German Peasants' War
The German Peasants' War, Great Peasants' War or Great Peasants' Revolt was a widespread popular revolt in some German-speaking areas in Central Europe from 1524 to 1525. It failed because of the intense opposition by the aristocracy, who slaughtered up to 100,000 of the 300,000 poorly armed peasants and farmers; the survivors were achieved few, if any, of their goals. The war consisted, like the preceding Bundschuh movement and the Hussite Wars, of a series of both economic and religious revolts in which peasants and farmers supported by Anabaptist clergy, took the lead; the German Peasants' War was Europe's largest and most widespread popular uprising prior to the French Revolution of 1789. The fighting was at its height in the middle of 1525; the war began with separate insurrections, beginning in the southwestern part of what is now Germany and Alsace, spread in subsequent insurrections to the central and eastern areas of Germany and present-day Austria. After the uprising in Germany was suppressed, it flared in several Swiss Cantons.
In mounting their insurrection, peasants faced insurmountable obstacles. The democratic nature of their movement left them without a command structure and they lacked artillery and cavalry. Most of them had little, military experience. In combat they turned and fled, were massacred by their pursuers; the opposition had experienced military leaders, well-equipped and disciplined armies, ample funding. The revolt incorporated some principles and rhetoric from the emerging Protestant Reformation, through which the peasants sought influence and freedom. Radical Reformers and Anabaptists, most famously Thomas Müntzer and supported the revolt. In contrast, Martin Luther and other Magisterial Reformers condemned it and sided with the nobles. In Against the Murderous, Thieving Hordes of Peasants, Luther condemned the violence as the devil's work and called for the nobles to put down the rebels like mad dogs. Historians have interpreted the economic aspects of the German Peasants' War differently, social and cultural historians continue to disagree on its causes and nature.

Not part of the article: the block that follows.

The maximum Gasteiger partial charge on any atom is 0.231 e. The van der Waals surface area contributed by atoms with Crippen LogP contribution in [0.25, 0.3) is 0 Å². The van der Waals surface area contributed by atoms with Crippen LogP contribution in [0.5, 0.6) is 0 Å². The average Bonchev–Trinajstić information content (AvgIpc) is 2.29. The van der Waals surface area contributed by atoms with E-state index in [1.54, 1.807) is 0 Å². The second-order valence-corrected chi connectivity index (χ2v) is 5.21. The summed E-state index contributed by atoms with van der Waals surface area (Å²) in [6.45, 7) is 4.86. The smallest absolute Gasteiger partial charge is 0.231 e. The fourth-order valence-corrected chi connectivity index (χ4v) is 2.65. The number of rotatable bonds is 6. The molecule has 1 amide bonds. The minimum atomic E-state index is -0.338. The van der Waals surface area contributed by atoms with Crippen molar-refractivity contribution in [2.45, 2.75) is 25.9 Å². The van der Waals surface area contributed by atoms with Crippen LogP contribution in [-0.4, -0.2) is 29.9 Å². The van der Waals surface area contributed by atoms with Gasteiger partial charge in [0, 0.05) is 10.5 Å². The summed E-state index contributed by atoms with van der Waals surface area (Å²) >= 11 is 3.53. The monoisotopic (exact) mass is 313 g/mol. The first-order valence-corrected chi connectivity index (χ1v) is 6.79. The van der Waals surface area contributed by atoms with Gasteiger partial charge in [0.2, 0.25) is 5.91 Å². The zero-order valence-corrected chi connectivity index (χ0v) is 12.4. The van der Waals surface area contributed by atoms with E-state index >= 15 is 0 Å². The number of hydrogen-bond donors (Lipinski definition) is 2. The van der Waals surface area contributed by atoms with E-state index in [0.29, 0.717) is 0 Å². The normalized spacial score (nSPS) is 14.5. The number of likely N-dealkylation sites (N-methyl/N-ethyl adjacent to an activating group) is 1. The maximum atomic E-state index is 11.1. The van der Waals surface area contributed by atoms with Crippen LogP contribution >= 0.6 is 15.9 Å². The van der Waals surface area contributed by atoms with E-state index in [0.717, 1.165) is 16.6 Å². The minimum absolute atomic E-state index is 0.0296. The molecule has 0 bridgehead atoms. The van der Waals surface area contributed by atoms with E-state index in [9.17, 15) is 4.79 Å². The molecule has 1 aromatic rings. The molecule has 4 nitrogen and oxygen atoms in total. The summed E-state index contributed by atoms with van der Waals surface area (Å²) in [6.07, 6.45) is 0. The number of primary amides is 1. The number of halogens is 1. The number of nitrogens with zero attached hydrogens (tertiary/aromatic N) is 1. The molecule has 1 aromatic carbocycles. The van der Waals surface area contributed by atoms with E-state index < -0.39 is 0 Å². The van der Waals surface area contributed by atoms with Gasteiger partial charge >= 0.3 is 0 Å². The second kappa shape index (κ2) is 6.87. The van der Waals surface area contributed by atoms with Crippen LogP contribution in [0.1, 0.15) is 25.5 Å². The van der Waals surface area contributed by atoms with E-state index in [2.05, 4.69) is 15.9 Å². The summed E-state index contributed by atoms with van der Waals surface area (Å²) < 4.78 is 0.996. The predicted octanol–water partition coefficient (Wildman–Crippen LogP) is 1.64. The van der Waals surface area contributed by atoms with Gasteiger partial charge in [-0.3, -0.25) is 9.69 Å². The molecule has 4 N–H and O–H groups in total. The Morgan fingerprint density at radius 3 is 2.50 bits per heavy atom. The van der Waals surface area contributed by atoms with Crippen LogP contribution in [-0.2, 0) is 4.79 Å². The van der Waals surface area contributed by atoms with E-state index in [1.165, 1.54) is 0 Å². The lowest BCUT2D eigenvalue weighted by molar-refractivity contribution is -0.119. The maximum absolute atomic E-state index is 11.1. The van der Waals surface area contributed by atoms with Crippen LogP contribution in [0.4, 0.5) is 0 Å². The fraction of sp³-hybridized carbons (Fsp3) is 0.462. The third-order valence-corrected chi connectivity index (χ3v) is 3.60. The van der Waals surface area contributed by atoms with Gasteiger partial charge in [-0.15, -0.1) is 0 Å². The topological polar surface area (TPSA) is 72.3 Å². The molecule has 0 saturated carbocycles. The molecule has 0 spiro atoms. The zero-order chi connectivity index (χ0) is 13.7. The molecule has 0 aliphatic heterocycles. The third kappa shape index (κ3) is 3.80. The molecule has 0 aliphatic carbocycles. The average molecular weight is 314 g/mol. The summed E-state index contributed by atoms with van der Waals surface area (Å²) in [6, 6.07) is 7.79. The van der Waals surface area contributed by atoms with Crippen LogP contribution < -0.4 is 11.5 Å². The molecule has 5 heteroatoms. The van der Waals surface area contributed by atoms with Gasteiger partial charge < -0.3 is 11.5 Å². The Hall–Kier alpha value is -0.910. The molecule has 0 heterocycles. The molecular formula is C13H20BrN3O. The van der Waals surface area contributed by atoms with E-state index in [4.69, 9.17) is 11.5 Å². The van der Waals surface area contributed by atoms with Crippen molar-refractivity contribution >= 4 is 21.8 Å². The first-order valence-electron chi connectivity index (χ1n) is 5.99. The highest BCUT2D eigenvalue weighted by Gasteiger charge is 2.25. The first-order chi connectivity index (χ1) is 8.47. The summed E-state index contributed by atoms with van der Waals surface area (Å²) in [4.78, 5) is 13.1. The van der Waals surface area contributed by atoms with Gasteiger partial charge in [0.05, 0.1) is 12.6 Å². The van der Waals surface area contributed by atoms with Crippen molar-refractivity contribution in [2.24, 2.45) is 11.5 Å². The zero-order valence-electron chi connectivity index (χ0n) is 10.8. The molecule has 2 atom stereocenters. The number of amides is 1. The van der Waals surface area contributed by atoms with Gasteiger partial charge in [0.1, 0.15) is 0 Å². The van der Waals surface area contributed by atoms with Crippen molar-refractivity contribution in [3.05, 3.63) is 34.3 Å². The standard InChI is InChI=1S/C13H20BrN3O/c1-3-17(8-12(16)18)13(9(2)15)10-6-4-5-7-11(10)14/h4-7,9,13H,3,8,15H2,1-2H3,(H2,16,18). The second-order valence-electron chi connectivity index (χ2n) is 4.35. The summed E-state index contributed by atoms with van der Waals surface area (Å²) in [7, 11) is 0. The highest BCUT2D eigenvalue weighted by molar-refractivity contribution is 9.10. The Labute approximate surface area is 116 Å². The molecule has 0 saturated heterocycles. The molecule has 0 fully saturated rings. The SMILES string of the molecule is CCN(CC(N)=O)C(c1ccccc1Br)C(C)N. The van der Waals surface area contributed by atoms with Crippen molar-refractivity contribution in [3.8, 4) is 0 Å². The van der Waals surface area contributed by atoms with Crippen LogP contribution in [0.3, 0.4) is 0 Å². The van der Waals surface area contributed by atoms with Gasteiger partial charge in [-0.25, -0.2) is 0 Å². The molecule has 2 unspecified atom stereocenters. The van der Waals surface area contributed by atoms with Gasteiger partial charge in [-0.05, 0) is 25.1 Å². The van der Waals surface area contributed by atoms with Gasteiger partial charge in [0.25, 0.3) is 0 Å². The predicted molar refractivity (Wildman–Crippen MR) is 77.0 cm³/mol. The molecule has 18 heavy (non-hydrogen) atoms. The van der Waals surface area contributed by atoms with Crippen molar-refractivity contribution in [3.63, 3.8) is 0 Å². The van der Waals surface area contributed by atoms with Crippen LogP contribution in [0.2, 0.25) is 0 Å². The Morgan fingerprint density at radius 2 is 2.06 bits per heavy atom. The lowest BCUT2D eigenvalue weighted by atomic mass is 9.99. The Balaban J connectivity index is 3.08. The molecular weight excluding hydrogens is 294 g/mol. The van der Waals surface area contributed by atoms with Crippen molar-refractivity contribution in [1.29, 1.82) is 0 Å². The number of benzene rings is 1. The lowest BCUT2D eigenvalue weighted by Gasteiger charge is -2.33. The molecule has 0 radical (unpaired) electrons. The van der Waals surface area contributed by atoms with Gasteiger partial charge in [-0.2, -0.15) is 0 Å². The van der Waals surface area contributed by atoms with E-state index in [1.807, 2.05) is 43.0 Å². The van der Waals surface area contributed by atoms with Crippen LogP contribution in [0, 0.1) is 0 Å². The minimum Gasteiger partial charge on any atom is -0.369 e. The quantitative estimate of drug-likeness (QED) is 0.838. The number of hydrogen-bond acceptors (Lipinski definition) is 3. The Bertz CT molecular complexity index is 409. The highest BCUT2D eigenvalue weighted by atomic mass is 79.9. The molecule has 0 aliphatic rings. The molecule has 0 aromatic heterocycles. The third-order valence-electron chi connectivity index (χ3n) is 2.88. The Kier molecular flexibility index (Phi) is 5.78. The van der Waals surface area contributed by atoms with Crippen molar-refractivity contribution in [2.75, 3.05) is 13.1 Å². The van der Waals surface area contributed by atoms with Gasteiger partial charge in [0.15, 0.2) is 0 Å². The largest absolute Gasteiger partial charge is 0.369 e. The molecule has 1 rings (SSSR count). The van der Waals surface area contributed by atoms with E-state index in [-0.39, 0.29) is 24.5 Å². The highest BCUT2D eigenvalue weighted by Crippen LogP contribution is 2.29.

In the sixteenth century, many parts of Europe had common political links within the Holy Roman Empire, a decentralized entity in which the Holy Roman Emperor himself had little authority outside of his own dynastic lands, which covered only a small fraction of the whole. At the time of the Peasants' War, Charles V, King of Spain, held the position of Holy Roman Emperor. Aristocratic dynasties ruled hundreds of independent territories within the framework of the empire, several dozen others operated as semi-independent city-states; the princes of these dynasties were taxed by the Roman Catholic church. The princes stood to gain economically if they broke away from the Roman church and established a German church under their own control, which would not be able to tax them as the Roman church did. Most German princes broke with Rome using the nationalistic slogan of "German money for a German church". Princes attempted to force their freer peasants into serfdom by increasing taxes and introducing Roman civil law.
Roman civil law advantaged princes who sought to consolidate their power because it brought all land into their personal ownership and eliminated the feudal concept of the land as a trust between lord and peasant that conferred rights as well as obligations on the latter. By maintaining the remnants of the ancient law which legitimized their own rule, they not only elevated their wealth and position in the empire through the confiscation of all property and revenues, but increased their power over their peasant subjects. During the Knights' Revolt the "knights", the lesser landholders of the Rhineland in western Germany, rose up in rebellion in 1522–1523, their rhetoric was religious, several leaders expressed Luther's ideas on the split with Rome and the new German church. However, the Knights' Revolt was not fundamentally religious, it sought to preserve the feudal order. The knights revolted against the new money order, squeezing them out of existence. Martin Luther, the dominant leader of the Reformation in Germany, took a middle course in the Peasants' War.